Mr Ruto argues the camp poses an existential security threat to Kenya.

He claims the Westgate mall killings in 2013 and the Garissa University massacre in 2015, which claimed hundreds of lives, were all planned at Dadaab.

The Summit has also secured some high profile names to bring attention to a range of issues.

Celebrities working on humanitarian issues set out their concerns and hopes.

'James Bond' star Daniel Craig campaigned against landmines.

"Unprecedented numbers of unexploded ordinance, mines and IEDs will continue to litter many urban and rural areas long after any peace is brokered. The human consequences are sadly readily apparent. Every year landmines kill 15,000-20,000 people. Most of them children, women and the elderly, while countless more are severely injured, often losing their limbs, their eyesight or both. This means an expertly trained demining operation is absolutely essential."

Hollywood actress and a goodwill ambassador for the UN Population Fund Ashley Judd promoted female empowerment.

She also shone a spotlight on dangers pregnant young women face in disaster areas.

"The leading killer of girl adolescents is pregnancy and three out of five of those deaths happen in disaster and crisis centres. Being a girl is in of itself a high risk status."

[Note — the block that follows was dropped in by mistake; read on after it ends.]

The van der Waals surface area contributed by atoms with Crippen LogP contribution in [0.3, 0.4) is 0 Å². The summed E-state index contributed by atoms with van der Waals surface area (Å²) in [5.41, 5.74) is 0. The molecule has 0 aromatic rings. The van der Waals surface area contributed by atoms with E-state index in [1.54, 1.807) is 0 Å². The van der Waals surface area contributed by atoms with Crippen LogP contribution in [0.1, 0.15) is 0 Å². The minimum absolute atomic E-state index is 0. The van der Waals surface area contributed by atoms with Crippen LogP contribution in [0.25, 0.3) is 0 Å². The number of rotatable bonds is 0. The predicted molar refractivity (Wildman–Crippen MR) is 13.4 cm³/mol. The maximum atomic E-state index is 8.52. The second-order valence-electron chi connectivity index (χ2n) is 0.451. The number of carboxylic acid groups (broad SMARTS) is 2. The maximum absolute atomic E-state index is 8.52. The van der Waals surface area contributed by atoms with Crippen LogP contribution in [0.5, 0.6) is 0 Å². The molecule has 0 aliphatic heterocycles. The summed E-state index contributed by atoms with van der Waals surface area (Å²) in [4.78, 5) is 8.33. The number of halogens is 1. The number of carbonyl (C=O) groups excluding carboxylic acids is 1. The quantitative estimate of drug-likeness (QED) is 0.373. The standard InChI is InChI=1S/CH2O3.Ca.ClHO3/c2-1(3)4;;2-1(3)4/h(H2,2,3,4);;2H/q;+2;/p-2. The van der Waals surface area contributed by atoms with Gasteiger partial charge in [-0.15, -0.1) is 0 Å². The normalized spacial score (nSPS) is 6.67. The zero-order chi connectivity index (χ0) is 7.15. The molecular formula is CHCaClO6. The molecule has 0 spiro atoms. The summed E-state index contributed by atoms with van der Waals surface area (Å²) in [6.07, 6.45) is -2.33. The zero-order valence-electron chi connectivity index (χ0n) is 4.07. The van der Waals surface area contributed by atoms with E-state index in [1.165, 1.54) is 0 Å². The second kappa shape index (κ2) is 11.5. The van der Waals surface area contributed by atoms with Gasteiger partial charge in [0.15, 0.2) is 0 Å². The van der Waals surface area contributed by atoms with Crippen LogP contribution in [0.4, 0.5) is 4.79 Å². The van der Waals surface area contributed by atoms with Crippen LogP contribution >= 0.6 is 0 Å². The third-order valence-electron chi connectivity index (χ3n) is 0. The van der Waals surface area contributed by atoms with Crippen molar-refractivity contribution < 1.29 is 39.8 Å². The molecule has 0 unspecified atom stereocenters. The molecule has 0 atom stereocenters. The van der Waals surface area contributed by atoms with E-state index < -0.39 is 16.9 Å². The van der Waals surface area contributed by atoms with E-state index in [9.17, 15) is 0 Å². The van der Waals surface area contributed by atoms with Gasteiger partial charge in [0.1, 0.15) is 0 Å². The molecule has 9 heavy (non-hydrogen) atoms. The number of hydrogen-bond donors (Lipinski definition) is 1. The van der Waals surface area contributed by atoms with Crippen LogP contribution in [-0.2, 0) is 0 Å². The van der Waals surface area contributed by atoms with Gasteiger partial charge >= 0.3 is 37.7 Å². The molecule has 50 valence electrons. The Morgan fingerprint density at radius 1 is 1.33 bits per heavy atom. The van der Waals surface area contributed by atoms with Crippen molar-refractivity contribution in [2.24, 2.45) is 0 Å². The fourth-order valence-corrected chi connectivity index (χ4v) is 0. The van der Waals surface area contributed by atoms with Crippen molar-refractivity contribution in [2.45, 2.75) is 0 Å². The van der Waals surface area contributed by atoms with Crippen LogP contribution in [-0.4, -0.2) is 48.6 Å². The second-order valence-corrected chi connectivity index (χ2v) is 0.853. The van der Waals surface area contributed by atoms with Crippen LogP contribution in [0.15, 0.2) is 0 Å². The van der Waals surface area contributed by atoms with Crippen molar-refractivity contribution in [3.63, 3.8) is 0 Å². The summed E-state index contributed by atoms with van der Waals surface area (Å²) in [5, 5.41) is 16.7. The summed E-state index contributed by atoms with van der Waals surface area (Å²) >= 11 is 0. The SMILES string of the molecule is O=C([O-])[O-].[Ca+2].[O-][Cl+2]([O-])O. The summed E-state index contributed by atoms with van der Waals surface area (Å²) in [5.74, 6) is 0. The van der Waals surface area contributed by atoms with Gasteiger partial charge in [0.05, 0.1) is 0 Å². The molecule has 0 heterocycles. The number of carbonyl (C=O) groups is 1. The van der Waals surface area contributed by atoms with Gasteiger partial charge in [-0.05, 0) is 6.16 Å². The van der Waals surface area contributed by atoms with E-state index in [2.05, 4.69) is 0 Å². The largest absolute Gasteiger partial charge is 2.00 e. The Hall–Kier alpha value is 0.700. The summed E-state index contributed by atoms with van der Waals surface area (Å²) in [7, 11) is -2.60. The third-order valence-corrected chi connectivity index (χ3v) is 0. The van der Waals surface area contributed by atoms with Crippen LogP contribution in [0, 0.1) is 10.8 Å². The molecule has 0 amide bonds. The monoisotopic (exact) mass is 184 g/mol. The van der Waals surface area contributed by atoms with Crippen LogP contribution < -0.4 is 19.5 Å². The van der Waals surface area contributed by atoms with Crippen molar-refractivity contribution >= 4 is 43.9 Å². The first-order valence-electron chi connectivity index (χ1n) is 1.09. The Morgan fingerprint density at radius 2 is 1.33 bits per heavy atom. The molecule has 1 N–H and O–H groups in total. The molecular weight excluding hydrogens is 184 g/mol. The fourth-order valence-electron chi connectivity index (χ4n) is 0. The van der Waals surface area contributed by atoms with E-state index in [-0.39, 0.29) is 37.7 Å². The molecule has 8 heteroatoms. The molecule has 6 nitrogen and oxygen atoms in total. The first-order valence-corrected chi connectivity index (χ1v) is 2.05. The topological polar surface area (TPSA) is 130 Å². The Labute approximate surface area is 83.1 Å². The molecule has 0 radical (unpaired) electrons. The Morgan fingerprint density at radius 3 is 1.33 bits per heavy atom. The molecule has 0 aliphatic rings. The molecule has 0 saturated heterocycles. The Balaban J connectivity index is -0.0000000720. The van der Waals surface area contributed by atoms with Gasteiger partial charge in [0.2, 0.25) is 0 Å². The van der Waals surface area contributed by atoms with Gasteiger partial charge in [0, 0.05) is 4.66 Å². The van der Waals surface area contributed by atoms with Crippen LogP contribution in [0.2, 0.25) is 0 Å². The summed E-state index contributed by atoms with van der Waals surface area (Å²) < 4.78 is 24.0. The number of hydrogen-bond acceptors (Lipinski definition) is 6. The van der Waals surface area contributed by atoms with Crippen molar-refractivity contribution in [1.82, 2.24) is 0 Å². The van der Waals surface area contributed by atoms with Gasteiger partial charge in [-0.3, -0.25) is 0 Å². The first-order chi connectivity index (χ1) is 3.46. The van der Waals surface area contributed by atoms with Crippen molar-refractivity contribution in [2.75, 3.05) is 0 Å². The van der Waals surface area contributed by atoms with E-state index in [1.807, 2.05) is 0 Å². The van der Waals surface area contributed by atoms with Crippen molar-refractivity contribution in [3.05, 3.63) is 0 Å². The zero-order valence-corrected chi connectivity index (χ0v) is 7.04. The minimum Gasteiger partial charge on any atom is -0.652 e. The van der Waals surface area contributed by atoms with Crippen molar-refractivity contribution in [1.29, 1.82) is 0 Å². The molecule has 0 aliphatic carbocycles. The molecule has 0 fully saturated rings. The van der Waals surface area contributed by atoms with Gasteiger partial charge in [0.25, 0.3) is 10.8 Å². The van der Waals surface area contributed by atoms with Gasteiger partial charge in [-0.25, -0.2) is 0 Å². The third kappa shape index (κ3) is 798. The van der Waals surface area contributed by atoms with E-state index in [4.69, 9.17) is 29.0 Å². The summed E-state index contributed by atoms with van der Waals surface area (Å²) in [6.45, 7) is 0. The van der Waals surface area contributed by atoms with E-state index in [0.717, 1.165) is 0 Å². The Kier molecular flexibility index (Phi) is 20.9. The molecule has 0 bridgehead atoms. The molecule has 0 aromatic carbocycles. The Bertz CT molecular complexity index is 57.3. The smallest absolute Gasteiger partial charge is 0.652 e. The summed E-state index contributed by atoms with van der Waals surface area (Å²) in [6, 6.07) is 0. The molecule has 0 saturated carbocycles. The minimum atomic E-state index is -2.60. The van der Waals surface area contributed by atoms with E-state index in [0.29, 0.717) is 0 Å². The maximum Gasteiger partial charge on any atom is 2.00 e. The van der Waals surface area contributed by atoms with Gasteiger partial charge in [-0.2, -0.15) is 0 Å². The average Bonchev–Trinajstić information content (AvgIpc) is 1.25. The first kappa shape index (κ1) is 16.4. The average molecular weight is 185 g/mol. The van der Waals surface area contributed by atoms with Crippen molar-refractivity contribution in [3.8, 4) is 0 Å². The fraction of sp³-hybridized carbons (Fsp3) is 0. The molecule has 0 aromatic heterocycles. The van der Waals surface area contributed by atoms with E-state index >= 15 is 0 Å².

That's an issue the International Committee of the Red Cross and Red Crescent movement also has high on their agendas.

Dr Helen Durham is the Director of International Law and Policy for the ICRC.

She says of particular focus is increasing the protection for women and girls under the laws of war.

"We see over and over again the use of sexual violence during times of armed conflict. These are the sort of matters we have to stigmatise, we have to heavily raise our voices globally when women's bodies are used as battlefields so to speak in conflict zones. But we also need to look at how to increase the protection of women by making sure that infrastructure, that hospitals, that water sanitation plants are not attacked."

The ICRC says it'll be giving voice to the needs of vulnerable communities at a crucial moment in shaping the future of humanitarian action.

Medecins Sans Frontieres, also known as Doctors Without Borders, meanwhile, has withdrawn from the Summit.

MSF's John Edwards says the decision was made when it became clear the content of the summit was not going to address its key concerns.

"There was not going to be an acceptance of the gap in emergency response required, there's not going to be a very frank acceptance of the problem with lack of respect of international law and looking at the specifics of those problems. But then it also became clear that there was not going to be a space for debate at this conference. There wasn't going to be an opportunity for us to dissent from the agenda that's been set."

MSF prefaced its withdrawal by saying it believes much of the Summit's content is meaningful, useful, appropriate and important.